Murray, McCarthy transcend personas in St. Vincent
Who would have thought that the TV sketch performer who epitomized a cool, detached and self-aware comedy style nearly 40 years ago would turn out to be such an immersive actor? I’m talking, of course, about Bill Murray, who became a star on Saturday Night Live as Nick, the winking lounge singer, and later slyly included the audience in his antics in such classic comedies as Meatballs, Stripes and Caddyshack.
These days, as evidenced by his latest performance in St. Vincent, Murray has evolved into an actor who can sublimate his gonzo personality into a character study that is nuanced and convincing.
Murray plays Vincent “Vin” McKenna, a solitary barfly and misanthrope who accidently ends up as a daily babysitter for his new neighbor’s (Melissa McCarthy) precocious bully-magnet son, Oliver (Jaeden Lieberher). Vin introduces the boy to his colorful but complicated world of racetracks, barrooms and nursing homes. This unconventional mentorship teaches Oliver a lot about a hardscrabble way of life, but it also endangers Oliver’s mother’s custody of the boy.
Within the universe of the movie, Vin and Oliver’s relationship is genuine and mutually beneficial, if a bit difficult to explain to authorities at schools and divorce courts. One of the strengths of St. Vincent is that, like the audience, Oliver clearly sees Vin’s abundance of flaws, yet still likes and admires him. This is because Murray gives a subtle, layered performance that creates a character with a multitude of off-putting traits who is ultimately likable. The viewer forgets that this is Bill Murray, one of the most familiar faces and personas in Hollywood.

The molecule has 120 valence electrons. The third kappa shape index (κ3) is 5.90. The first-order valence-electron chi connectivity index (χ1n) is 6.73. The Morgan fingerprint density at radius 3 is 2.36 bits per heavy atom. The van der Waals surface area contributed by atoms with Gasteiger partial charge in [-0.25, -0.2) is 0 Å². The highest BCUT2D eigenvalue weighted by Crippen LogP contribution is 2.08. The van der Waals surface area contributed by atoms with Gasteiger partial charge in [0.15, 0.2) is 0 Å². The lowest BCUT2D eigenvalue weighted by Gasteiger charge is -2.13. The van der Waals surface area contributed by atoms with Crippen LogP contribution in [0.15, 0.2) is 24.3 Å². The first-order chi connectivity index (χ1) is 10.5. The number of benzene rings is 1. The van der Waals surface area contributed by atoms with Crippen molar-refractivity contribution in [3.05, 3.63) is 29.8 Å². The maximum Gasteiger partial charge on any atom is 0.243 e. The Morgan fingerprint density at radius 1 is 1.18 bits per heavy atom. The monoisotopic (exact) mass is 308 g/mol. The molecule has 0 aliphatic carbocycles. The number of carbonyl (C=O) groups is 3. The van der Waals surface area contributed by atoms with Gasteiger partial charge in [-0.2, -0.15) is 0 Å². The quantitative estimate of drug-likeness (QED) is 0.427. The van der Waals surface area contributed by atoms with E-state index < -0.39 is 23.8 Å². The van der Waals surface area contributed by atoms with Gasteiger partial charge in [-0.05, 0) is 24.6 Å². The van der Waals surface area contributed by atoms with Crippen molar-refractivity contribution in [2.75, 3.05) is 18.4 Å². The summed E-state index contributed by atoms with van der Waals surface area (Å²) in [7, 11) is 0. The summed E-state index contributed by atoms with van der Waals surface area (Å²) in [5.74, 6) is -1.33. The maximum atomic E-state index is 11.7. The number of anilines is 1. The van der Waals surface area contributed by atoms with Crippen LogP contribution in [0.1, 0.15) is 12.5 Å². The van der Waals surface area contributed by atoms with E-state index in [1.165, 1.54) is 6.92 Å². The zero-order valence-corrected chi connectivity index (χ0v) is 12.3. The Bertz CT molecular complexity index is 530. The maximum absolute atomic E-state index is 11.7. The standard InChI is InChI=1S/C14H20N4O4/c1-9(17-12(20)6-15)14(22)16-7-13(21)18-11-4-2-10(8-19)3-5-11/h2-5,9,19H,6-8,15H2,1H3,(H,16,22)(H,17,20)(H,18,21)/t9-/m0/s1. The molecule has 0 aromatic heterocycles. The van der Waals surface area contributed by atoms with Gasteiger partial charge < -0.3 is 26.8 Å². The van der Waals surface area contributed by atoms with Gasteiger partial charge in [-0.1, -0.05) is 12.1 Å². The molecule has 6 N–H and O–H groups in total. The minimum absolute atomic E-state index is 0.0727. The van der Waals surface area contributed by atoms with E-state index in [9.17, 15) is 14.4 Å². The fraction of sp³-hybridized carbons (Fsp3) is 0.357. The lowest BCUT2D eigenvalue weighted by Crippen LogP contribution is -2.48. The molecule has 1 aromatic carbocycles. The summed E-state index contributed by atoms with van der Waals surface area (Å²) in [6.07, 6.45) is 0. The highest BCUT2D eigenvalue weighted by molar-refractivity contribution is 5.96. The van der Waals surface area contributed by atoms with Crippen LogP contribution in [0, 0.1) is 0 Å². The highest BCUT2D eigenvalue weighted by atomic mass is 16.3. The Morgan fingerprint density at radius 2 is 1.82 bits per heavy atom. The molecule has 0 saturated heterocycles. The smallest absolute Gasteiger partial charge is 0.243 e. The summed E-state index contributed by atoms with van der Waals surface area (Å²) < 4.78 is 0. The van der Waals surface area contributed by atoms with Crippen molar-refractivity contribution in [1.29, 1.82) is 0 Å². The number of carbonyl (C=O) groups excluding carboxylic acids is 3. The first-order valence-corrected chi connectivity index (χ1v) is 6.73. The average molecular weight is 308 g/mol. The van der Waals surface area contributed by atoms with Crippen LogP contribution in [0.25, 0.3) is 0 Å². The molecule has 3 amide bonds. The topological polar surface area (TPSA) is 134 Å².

In a similarly effective way, Melissa McCarthy dials down her usually strong and offbeat comedic style to play single-mom neighbor Maggie as a plausibly real person. The solid cast is rounded out with quirky performances from Naomi Watts (as a pregnant Russian prostitute!), Chris O’Dowd and Terrence Howard.
As interesting, unique and relatable as the main characters are, the movie suffers from sloppy plotting and far-fetched transitions from Director-Screenwriter Theodore Melfi (in his feature film debut). Perhaps it can be attributed to his inexperience, but St. Vincent never truly transcends the sentimental, even manipulative weaknesses of Melfi’s script.
Set in the working-class, immigrant-heavy neighborhood of Sheepshead Bay, Brooklyn, St. Vincent has the look of gritty realism. The streets, bars and racetracks become another character in a rich but careworn backdrop for the story.
In the end, the movie doesn’t really hold together, but it’s still worth the time for these fascinatingly flawed and credible characters.